After my folks were gone, we did what all families do. We went through their stuff like it was an archaeological dig. We laughed. We cried. We consoled each other. In one of the boxes my wife found a folded up piece of yellowed paper. I could tell by the way she handled it that she was captured by it. She knew Hazel’s story as well as I did.

“You need to look at this.”

That was all she said. She handed it to me. It was a Western Union Telegram from September of 1946, sent to my grandfather, Ramie Still at the Cotton Mill in Social Circle, where he worked. It was from a Michigan dispatch.

“Come quickly. STOP. Hazel had been shot and killed. STOP.”

I sat down on the edge of the bed. I had a hard time choking back the emotions. This telegram was 66 years old and it came over me as if it had just arrived. My mother had held on to this in a small box out of sight for all these years. What I “thought” I knew to be a piece of the puzzle was staring me right in the face. That the story was real was undeniable now.

Sometime last year I went up to the home place to get one more piece of family history. My son went with me. Inside the old barn was a trunk. A large steamer trunk. Not really hidden, but in one of the back rooms that no one ever went into. The door from the outside was so overgrown that we cut a hole in another wall to get in. The trunk was still there just as I remembered it. I knew only this much. It belonged to Hazel. It contained a few clothes and a pair of high heal shoes, nothing more.

My entire life this trunk had been entombed in the recesses of the barn and no one ever talked about it. I know I asked a few times, but I could tell even then that I wasn’t getting any real information. What I never thought about until now is that this trunk contained, for my mother, decades of “what might have been” if Hazel had lived. Maybe it contained the pain of her loss, so Mama didn’t have to be consumed by it. Whatever was inside the trunk didn’t matter. Just knowing it was there and that it belonged to Hazel was enough.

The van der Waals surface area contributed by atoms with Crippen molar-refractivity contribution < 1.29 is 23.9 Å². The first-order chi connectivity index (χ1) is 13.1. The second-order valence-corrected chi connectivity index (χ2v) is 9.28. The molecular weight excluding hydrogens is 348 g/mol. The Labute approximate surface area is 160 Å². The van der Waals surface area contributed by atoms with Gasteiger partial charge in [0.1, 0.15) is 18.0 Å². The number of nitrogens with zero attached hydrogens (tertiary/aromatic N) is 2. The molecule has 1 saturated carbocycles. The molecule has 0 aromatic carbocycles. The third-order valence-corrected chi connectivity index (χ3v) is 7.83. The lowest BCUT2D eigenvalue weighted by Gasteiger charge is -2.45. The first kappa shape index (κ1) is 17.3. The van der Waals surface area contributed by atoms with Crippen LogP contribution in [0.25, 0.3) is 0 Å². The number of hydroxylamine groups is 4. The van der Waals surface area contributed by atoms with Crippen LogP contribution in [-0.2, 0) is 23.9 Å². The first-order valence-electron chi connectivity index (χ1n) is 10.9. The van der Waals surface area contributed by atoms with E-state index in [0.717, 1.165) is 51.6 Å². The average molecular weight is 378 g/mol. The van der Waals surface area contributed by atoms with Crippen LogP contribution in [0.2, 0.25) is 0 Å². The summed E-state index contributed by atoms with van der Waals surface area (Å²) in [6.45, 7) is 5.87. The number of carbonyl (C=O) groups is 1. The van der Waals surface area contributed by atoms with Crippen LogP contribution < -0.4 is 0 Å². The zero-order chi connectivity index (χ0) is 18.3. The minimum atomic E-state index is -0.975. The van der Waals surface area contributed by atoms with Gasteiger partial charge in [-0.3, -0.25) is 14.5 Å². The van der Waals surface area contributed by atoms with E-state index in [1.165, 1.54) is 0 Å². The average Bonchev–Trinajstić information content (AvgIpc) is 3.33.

My sister and I came about as close to being raised in the perfect family as you can get. I don’t mean that it was perfect, but it was as close to what you would want if you could order up a family where things go reasonably smooth and without tragedy. My mother did not have that. Not at all. A lot of people don’t have that. The hardships that people bare up under would probably sink most of us if only we could see the story behind their eyes.

Finding that telegram convinces me that my mother lived a life of quiet valor. She carried within her a solemn emptiness and never asked us to share it. She never accused the world of being unfair. And, her graciousness has taught me always to err on the side of sympathy toward others.

You never know what somebody else is carrying around within them. Maybe they were inconvenient when they were 8 years old. Maybe their Mama left and never looked back. Maybe they lost their only real sister way too young and for unspeakable reasons. She rose above it. She chose to rise above it.

My inner voice tells me to remember that. To be kind towards others. You just never know who needs it.